It caused me pause to consider the ‘walls’ we allow to separate us from others in our own families and communities: not just the disagreements on how we see life, political views, religious views, but petty things as well. Someone said something and you took offense – a wall sprung up. ¬†You inadvertently slighted someone and another wall went up. We build walls to defend ourselves from others and to keep others at a distance. ¬†Sin in our life builds walls and strongholds that resist change. Life is too short to build dividing walls. I wonder as you look around you what walls you will see that need to be torn down. Better to build understanding than walls.¬†

 

We demolish arguments and every pretension (barrier) that sets itself up against the knowledge of God,¬†and we take captive every thought to make it obedient¬†to Christ.” 2 Corinthians 10:5¬†

 

 

Plant a garden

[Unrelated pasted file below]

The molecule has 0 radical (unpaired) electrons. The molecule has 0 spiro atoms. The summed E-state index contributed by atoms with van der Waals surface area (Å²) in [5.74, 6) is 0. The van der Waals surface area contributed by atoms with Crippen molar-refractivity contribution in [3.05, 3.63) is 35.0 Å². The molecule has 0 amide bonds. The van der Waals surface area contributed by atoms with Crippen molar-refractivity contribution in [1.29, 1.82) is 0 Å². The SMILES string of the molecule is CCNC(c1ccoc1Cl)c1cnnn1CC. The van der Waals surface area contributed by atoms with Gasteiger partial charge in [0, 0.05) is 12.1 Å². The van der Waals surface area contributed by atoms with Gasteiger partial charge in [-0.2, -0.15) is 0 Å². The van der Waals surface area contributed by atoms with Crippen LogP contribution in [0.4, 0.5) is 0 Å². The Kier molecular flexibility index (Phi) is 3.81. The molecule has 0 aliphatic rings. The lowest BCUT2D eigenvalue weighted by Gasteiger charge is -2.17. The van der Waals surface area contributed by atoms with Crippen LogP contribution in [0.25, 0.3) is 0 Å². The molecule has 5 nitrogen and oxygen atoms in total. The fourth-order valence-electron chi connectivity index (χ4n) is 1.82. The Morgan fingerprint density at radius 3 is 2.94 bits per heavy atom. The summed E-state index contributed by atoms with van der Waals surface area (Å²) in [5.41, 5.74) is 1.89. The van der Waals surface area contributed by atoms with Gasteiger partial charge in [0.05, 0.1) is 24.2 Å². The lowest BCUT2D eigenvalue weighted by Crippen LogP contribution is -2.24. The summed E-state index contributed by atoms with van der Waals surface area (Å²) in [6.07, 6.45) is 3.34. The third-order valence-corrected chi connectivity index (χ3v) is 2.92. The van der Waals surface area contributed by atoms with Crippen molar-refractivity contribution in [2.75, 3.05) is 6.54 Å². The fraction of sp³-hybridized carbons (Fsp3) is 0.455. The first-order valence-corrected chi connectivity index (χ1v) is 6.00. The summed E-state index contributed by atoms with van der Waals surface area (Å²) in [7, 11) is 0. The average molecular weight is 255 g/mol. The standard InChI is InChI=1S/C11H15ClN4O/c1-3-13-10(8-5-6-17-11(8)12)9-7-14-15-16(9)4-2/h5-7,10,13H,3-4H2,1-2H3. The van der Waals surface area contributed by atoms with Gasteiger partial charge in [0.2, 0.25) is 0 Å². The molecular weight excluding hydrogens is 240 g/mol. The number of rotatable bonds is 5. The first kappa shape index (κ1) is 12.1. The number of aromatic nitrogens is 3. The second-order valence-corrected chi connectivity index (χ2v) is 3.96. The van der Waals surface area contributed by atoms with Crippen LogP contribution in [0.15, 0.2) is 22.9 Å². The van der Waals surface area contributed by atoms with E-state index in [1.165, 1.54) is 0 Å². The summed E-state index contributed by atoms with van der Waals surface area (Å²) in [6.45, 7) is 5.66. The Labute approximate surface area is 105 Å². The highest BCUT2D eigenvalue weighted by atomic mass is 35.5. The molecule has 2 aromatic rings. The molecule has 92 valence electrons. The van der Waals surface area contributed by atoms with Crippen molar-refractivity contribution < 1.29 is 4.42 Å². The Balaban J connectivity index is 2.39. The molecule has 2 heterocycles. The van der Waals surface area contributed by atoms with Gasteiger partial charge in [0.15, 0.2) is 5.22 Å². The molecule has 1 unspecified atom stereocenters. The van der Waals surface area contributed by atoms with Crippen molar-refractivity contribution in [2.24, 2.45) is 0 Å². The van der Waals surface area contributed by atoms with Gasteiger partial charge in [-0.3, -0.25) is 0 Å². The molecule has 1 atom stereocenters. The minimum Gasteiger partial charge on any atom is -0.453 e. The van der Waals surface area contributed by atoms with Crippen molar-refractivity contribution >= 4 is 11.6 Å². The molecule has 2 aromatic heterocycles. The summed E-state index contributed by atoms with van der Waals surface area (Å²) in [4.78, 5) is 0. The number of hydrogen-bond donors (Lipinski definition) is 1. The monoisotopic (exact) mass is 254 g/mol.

P1020902One of the things that quickly impressed us while in Korea was how well the people make use of the land available to them. Small fields the size of backyards were filled with rice. Vacant lots in the city grew beans, cabbage, peppers, radishes (the size of watermelons), and even corn. Hills along roadways and bike paths were abundant with pumpkins, beans and peppers. Even the inches between a storefront and the street contained pots of peppers or beans. Clearly the relationship the Koreans have with their food is a tight-knit one and their concept of stewardship well understood.

 

Whether you garden at home or at the grocery store, we are all called to cultivate and share our other ‘gardens’. Jesus tells us in John 15 that He is the vine and we are the branches. We are to bear fruit, not in our own power, but simply by remaining in Him. If we remain connected to Him throughout the day, and not leave Him sitting by our devotional spot at home, He promises we will bear much fruit. It is after all, our primary job: remain in Him; bear fruit.